The survey revealed that only 35 percent of corporations feel new recruits and students are well prepared with both hard and soft skills to perform at a high level in a professional environment.
Clearly, there is more room to partner with educators to address these shortcomings. Only 30 percent of corporations and 39 percent of educators say they are collaborating to help reskill and retrain employees.
One of the most interesting examples of such collaboration is Discover Financial Services’ recently announced Discover College Commitment program. The benefit, available to all employees, covers all tuition and required supplies to complete online degrees at one of three schools—the University of Florida (via UF Online), Wilmington University, and Brandman University.
“We owe it to our employees to prepare them for what the world is going to bring them for the next 5, 10, 15 years,” said Jon Kaplan, vice president of training and development at Discover Financial Services, who discussed the program during a reskilling case study panel hosted by Jaime Fall, director of The Aspen Institute’s UpSkill America.
In addition to providing employees with a great benefit, the program also gives Discover an advantage in a market where it competes with extremely large banks.
“Our competitors are massive. We will not out-muscle them, so we have to out-agile them,” said Kaplan. “How do we do that? With smarter employees.”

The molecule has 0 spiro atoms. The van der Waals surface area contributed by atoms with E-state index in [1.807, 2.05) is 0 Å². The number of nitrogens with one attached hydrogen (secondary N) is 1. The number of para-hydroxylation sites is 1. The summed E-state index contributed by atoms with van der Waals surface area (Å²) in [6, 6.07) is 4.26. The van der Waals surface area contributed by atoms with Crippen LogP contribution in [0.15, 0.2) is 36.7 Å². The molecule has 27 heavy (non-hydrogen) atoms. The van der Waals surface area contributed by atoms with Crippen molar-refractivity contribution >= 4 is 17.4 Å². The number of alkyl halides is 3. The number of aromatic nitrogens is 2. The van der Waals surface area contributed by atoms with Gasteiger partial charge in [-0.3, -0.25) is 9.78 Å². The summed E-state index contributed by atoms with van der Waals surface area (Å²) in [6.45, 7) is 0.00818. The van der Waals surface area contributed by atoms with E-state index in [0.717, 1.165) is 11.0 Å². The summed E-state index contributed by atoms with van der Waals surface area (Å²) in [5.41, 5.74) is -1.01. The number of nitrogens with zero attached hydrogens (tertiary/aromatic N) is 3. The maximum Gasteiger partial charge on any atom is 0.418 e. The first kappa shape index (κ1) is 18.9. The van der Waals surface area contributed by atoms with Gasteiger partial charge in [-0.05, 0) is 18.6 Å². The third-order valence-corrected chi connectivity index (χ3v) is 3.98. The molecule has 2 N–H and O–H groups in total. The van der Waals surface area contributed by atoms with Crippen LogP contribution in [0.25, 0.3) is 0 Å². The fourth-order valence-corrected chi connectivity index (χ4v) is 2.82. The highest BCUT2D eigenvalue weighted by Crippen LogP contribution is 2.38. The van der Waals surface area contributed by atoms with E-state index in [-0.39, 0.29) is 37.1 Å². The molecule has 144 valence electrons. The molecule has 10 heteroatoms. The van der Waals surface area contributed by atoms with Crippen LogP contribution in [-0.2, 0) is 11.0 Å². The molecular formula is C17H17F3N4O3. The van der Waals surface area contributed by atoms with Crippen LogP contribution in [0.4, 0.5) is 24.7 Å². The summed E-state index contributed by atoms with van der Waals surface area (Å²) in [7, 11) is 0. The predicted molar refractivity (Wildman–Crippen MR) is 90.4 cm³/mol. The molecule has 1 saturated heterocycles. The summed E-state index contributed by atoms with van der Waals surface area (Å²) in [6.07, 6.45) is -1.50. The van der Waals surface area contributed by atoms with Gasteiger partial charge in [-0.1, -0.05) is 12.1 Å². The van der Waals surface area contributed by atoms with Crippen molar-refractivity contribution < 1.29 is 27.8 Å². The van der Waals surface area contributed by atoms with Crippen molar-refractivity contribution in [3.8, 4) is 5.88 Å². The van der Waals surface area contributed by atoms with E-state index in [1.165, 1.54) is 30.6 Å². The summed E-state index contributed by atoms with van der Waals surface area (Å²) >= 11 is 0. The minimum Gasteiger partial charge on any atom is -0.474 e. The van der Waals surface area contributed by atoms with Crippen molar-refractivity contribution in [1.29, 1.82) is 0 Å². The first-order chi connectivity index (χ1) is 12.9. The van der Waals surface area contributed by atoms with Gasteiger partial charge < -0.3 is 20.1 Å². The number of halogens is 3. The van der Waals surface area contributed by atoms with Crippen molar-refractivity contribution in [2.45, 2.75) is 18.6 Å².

Discover was able to negotiate a discount on tuition rates, and many employees also qualify for education grants. The company also utilized Guild Education, which helped select the right colleges and manages the contracts, provides academic counseling, and handles tuition reimbursement processing.
“Our projections of how popular this program would be were wildly underestimated,” Kaplan said. “We thought it might scale to 1,500 applicants in three years. In the first week, 400 people had started filling out applications, and more than 800 started within the first month.”
Even better, Discover’s attrition rate dropped by 50 percent the first month the program was announced, and feedback from recruiters is that it’s helping with hiring, too.